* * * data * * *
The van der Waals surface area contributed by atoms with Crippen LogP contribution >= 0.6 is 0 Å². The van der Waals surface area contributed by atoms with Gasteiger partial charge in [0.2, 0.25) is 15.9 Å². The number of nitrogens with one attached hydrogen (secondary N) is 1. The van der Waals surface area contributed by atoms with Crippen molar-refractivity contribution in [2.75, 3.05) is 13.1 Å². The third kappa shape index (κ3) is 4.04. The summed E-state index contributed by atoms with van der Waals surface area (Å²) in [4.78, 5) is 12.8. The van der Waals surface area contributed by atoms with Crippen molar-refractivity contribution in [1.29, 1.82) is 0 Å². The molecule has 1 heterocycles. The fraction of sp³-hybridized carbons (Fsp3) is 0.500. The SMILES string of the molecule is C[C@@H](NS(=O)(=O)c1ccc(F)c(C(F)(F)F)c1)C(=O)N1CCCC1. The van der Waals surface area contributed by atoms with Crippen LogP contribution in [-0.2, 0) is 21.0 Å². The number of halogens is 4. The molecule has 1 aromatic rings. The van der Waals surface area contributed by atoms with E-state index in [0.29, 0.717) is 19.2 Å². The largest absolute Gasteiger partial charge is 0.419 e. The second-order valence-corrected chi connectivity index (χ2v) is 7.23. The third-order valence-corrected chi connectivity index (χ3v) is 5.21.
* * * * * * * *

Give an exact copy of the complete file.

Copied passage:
The van der Waals surface area contributed by atoms with Crippen LogP contribution >= 0.6 is 0 Å². The van der Waals surface area contributed by atoms with Gasteiger partial charge in [0.2, 0.25) is 15.9 Å². The number of nitrogens with one attached hydrogen (secondary N) is 1. The van der Waals surface area contributed by atoms with Crippen molar-refractivity contribution in [2.75, 3.05) is 13.1 Å². The third kappa shape index (κ3) is 4.04. The summed E-state index contributed by atoms with van der Waals surface area (Å²) in [4.78, 5) is 12.8. The van der Waals surface area contributed by atoms with Crippen molar-refractivity contribution in [1.29, 1.82) is 0 Å². The molecule has 1 heterocycles. The fraction of sp³-hybridized carbons (Fsp3) is 0.500. The SMILES string of the molecule is C[C@@H](NS(=O)(=O)c1ccc(F)c(C(F)(F)F)c1)C(=O)N1CCCC1. The van der Waals surface area contributed by atoms with Crippen LogP contribution in [-0.2, 0) is 21.0 Å². The number of halogens is 4. The molecule has 1 aromatic rings. The van der Waals surface area contributed by atoms with E-state index in [0.29, 0.717) is 19.2 Å². The largest absolute Gasteiger partial charge is 0.419 e. The second-order valence-corrected chi connectivity index (χ2v) is 7.23. The third-order valence-corrected chi connectivity index (χ3v) is 5.21.